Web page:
Archive for September, 2011

Robots that save lives

In high risk professions such as the military, para military, the fire fighters and first response workers at emergencies the robots can play an important function. The robots can help save lives of these people and reduce the risk profile to their jobs. Every year there are science projects based on robots that can reduce the risk to human life.

Some of the jobs that a robot can do which can help save lives are listed here. The bomb disposal squad will be happy to work with a remote controlled robot when they try to diffuse bombs. It is traumatic for team members to see their colleague blown to bits in front of their eyes as he works on diffusing a bomb.

With fire fighters a robot that can go into burning buildings and identify just where the trapped human beings are can make the job much easier. The robot can guide the people who can move through the smoke filled buildings to an exit to save their lives. they can also pin point the location and stand guard with people who have been injured and need help to be physically removed from the building.

In case of the military services it is much easier to send in a robotic drone on spying missions than a human being. Even if the unmanned aerial drone is shot down you do not lose a pilot. Robots can and do save lives every day. It is essential to support science projects that help robots to save human lives.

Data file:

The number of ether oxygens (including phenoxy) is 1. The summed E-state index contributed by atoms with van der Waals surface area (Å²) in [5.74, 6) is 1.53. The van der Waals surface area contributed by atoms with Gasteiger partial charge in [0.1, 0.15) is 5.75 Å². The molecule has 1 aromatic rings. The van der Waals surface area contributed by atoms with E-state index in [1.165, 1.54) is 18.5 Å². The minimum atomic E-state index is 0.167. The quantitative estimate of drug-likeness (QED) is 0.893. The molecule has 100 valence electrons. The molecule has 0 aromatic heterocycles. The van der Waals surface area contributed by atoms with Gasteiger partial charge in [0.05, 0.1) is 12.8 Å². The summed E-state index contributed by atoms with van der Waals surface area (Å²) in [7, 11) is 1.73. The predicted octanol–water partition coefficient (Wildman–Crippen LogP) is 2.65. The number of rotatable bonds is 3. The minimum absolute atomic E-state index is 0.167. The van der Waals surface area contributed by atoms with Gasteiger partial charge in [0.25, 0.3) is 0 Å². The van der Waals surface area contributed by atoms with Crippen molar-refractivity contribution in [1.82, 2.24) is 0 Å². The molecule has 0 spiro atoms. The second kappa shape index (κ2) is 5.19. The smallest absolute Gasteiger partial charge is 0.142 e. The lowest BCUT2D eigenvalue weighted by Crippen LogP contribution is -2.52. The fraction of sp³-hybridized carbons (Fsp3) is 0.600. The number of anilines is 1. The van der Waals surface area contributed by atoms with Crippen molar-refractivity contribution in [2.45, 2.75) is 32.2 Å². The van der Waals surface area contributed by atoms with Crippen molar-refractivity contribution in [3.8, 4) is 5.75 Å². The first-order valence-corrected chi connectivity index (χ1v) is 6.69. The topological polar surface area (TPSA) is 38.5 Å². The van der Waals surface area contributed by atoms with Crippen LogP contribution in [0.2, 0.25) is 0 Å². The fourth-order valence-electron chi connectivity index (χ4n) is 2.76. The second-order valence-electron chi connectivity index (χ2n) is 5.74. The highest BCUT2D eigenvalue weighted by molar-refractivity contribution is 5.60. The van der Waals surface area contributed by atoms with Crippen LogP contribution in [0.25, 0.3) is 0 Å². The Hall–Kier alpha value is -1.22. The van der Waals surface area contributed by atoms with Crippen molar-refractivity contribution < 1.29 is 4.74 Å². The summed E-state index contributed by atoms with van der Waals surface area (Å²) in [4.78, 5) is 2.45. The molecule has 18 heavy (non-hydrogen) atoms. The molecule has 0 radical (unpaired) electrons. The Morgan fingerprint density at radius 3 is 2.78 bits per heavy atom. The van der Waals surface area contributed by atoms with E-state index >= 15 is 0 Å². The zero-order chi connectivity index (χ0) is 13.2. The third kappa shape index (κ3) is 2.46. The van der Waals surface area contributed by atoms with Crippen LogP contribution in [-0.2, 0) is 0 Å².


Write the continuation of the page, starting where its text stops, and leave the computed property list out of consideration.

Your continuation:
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Is it worth spending so much time on Robotics

Machines have been made by man to help him with almost all aspects of his life. Man can claim that all these robotics based science projects are helping him to get things done faster and more efficiently than before, but does all the help that man have improve the quality of his life?

Is it really worth spending the billions that get spent annually on robotics? Or are we just so busy developing new toys that we lose the focus on what is truly important. It is not denied that machines and robots have made it easier for us to do a number of tasks, but these were tasks we could do any way.